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I seek to take a different approach and examine how racial self-identification influences perception, not of race, but of attractiveness, which has also been shown to be an agent of stratification.

Posted in Excerpts/Quotes on 2016-08-15 15:22Z by Steven

These studies on self-identification hinge on the idea that self-identification is derived in part from people’s interpretations of external perceptions and social context, e.g., because multiracial people with black heritage think they are viewed as black rather than multiracial, they identify as black. I seek to take a different approach and examine how racial self-identification influences perception, not of race, but of attractiveness, which has also been shown to be an agent of stratification. People viewed as more attractive are afforded a variety of privileges including being viewed as more competent (Parks and Kennedy 2007; Ritts et al. 1992), having higher incomes (Frieze et al. 1991), and having increased chances of being hired (Hosoda et al. 2003; for an in-depth review of this literature see Frevert and Walker 2014). While studies have examined the intraracial effects of skin tone on attractiveness (e.g., Hill 2002), few have explored how other processes  such as multiraciality affect perceptions of attractiveness.

Robert L. Reece, “What are You Mixed with: the Effect of Multiracial Identification on Perceived Attractiveness,” The Review of Black Political Economy, June 2016, Volume 43, Issue 2, 141. http://dx.doi.org/10.1007/s12114-015-9218-1.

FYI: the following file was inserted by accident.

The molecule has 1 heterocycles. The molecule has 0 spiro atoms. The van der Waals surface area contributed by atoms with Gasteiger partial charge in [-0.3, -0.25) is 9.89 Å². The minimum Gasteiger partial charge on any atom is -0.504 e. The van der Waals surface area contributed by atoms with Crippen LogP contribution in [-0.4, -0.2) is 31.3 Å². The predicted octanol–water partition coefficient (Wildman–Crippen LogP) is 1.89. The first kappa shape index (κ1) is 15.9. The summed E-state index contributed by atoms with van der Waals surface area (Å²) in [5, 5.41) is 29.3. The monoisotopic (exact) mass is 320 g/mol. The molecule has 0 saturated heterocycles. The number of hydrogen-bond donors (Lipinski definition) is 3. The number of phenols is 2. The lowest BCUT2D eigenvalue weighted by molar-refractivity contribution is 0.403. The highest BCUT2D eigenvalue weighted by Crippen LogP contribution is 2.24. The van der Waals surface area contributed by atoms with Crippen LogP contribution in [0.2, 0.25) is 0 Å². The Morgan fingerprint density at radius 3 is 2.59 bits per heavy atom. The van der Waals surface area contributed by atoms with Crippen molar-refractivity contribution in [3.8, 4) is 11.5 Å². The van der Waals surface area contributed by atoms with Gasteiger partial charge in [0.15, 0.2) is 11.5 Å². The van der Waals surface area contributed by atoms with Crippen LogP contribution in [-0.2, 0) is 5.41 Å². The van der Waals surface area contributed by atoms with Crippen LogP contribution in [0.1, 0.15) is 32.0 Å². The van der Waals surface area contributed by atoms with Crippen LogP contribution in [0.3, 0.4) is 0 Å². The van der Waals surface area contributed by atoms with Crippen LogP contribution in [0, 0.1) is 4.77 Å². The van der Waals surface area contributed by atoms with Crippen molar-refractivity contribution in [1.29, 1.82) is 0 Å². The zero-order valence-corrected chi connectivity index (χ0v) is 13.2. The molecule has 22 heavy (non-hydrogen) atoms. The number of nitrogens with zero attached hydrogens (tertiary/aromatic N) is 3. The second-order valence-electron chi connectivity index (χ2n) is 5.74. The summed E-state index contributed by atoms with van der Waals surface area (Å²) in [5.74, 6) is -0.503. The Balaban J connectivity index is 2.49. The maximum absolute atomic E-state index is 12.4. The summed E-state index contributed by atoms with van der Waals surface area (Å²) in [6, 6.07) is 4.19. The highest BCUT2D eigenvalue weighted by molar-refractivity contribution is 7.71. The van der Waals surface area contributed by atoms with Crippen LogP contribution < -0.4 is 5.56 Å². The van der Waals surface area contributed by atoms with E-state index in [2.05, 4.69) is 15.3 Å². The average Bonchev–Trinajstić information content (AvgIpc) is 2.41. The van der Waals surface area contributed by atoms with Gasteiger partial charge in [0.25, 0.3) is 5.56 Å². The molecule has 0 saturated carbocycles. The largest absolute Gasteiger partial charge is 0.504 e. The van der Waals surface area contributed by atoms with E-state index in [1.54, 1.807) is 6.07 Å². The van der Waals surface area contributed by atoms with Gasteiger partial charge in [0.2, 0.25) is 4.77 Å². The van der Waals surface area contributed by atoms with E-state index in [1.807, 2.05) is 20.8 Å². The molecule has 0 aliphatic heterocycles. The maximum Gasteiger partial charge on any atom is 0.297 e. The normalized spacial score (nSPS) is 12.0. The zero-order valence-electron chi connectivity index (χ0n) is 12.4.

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What are You Mixed with: the Effect of Multiracial Identification on Perceived Attractiveness

Posted in Articles, Media Archive, Social Science, United States on 2016-08-15 13:30Z by Steven

What are You Mixed with: the Effect of Multiracial Identification on Perceived Attractiveness

The Review of Black Political Economy
June 2016, Volume 43, Issue 2
pages 139–147
DOI: 10.1007/s12114-015-9218-1

Robert L. Reece, Assistant Professor of Sociology
University of Texas, Austin

Studies consistently show that attractiveness is racialized, and in a racial hierarchy that privileges whites at the expense of blacks, white phenotypic characteristics are deemed more attractive than black phenotypic characteristics. This study seeks to examine whether the racialized nature of attractiveness is based on more than just appearance. To that end, I use Add Health data to analyze whether black people who identify as mixed race rather than as a single race are perceived as more attractive even when controlling for phenotype, particularly skin tone, eye color, and hair color.

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Beauty is in the Ear of the Beholder Too

Posted in Articles, Media Archive, Social Science, United States on 2016-08-15 13:19Z by Steven

Beauty is in the Ear of the Beholder Too

Duke Research Blog
Duke University
2016-08-10

Eric Ferreri

Just the suggestion that an African-American person is of mixed-race heritage makes that person more attractive to others, research from Duke University concludes.